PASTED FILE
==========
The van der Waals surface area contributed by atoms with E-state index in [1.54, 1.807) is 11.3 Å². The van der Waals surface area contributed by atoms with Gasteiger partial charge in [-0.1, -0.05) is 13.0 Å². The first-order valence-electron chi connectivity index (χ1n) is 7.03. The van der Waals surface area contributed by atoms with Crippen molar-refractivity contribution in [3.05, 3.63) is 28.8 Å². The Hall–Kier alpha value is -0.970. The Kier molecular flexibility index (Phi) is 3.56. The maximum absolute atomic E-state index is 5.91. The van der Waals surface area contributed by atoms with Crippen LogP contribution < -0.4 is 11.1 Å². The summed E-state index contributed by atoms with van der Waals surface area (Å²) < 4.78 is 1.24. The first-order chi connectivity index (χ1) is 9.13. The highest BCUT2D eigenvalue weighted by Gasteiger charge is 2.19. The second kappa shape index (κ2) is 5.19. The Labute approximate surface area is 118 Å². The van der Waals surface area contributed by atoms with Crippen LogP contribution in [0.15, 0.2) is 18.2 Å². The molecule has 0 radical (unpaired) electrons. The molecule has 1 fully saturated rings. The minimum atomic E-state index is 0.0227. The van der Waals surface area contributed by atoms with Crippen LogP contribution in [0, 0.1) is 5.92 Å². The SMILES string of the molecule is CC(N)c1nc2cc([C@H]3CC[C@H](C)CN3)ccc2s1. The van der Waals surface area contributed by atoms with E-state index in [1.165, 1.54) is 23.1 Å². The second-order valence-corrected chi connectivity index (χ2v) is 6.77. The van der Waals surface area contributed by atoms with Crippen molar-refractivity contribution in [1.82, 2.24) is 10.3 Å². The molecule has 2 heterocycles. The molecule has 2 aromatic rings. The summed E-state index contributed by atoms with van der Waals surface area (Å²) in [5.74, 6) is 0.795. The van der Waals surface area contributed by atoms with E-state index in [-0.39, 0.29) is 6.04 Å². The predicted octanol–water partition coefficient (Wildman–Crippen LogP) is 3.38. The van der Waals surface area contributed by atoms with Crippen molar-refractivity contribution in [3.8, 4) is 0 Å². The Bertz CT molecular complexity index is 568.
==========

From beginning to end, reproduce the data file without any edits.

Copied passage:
The van der Waals surface area contributed by atoms with E-state index in [1.54, 1.807) is 11.3 Å². The van der Waals surface area contributed by atoms with Gasteiger partial charge in [-0.1, -0.05) is 13.0 Å². The first-order valence-electron chi connectivity index (χ1n) is 7.03. The van der Waals surface area contributed by atoms with Crippen molar-refractivity contribution in [3.05, 3.63) is 28.8 Å². The Hall–Kier alpha value is -0.970. The Kier molecular flexibility index (Phi) is 3.56. The maximum absolute atomic E-state index is 5.91. The van der Waals surface area contributed by atoms with Crippen LogP contribution < -0.4 is 11.1 Å². The summed E-state index contributed by atoms with van der Waals surface area (Å²) < 4.78 is 1.24. The first-order chi connectivity index (χ1) is 9.13. The highest BCUT2D eigenvalue weighted by Gasteiger charge is 2.19. The second kappa shape index (κ2) is 5.19. The Labute approximate surface area is 118 Å². The van der Waals surface area contributed by atoms with Crippen LogP contribution in [0.15, 0.2) is 18.2 Å². The molecule has 0 radical (unpaired) electrons. The molecule has 1 fully saturated rings. The minimum atomic E-state index is 0.0227. The van der Waals surface area contributed by atoms with Crippen LogP contribution in [0, 0.1) is 5.92 Å². The SMILES string of the molecule is CC(N)c1nc2cc([C@H]3CC[C@H](C)CN3)ccc2s1. The van der Waals surface area contributed by atoms with E-state index in [1.165, 1.54) is 23.1 Å². The second-order valence-corrected chi connectivity index (χ2v) is 6.77. The van der Waals surface area contributed by atoms with Crippen molar-refractivity contribution in [1.82, 2.24) is 10.3 Å². The molecule has 2 heterocycles. The molecule has 2 aromatic rings. The summed E-state index contributed by atoms with van der Waals surface area (Å²) in [5.74, 6) is 0.795. The van der Waals surface area contributed by atoms with E-state index in [-0.39, 0.29) is 6.04 Å². The predicted octanol–water partition coefficient (Wildman–Crippen LogP) is 3.38. The van der Waals surface area contributed by atoms with Crippen molar-refractivity contribution in [3.8, 4) is 0 Å². The Bertz CT molecular complexity index is 568.